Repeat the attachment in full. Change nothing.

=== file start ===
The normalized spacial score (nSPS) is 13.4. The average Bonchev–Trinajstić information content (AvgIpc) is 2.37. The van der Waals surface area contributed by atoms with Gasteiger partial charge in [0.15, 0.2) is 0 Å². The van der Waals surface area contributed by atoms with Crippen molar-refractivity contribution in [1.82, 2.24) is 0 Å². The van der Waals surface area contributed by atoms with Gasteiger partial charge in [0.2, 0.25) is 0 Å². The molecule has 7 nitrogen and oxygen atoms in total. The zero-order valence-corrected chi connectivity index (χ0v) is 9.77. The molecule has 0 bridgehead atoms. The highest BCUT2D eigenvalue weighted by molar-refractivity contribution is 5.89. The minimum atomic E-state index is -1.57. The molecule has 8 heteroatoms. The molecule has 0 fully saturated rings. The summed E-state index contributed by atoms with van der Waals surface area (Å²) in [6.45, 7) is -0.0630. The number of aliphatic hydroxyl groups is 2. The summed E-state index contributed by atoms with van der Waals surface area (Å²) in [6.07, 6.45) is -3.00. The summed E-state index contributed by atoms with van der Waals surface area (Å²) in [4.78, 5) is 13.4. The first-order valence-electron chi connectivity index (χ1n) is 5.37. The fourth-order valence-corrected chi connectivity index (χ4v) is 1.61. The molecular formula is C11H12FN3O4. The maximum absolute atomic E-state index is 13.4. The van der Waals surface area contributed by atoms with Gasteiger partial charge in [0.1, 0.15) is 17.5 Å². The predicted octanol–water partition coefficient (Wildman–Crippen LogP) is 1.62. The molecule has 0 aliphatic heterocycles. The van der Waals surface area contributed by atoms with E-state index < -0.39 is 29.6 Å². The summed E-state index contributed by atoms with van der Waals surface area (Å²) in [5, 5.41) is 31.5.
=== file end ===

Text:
The normalized spacial score (nSPS) is 13.4. The average Bonchev–Trinajstić information content (AvgIpc) is 2.37. The van der Waals surface area contributed by atoms with Gasteiger partial charge in [0.15, 0.2) is 0 Å². The van der Waals surface area contributed by atoms with Crippen molar-refractivity contribution in [1.82, 2.24) is 0 Å². The van der Waals surface area contributed by atoms with Gasteiger partial charge in [0.2, 0.25) is 0 Å². The molecule has 7 nitrogen and oxygen atoms in total. The zero-order valence-corrected chi connectivity index (χ0v) is 9.77. The molecule has 0 bridgehead atoms. The highest BCUT2D eigenvalue weighted by molar-refractivity contribution is 5.89. The minimum atomic E-state index is -1.57. The molecule has 8 heteroatoms. The molecule has 0 fully saturated rings. The summed E-state index contributed by atoms with van der Waals surface area (Å²) in [6.45, 7) is -0.0630. The number of aliphatic hydroxyl groups is 2. The summed E-state index contributed by atoms with van der Waals surface area (Å²) in [6.07, 6.45) is -3.00. The summed E-state index contributed by atoms with van der Waals surface area (Å²) in [4.78, 5) is 13.4. The first-order valence-electron chi connectivity index (χ1n) is 5.37. The fourth-order valence-corrected chi connectivity index (χ4v) is 1.61. The molecular formula is C11H12FN3O4. The maximum absolute atomic E-state index is 13.4. The van der Waals surface area contributed by atoms with Gasteiger partial charge in [0.1, 0.15) is 17.5 Å². The predicted octanol–water partition coefficient (Wildman–Crippen LogP) is 1.62. The molecule has 0 aliphatic heterocycles. The van der Waals surface area contributed by atoms with E-state index < -0.39 is 29.6 Å². The summed E-state index contributed by atoms with van der Waals surface area (Å²) in [5, 5.41) is 31.5.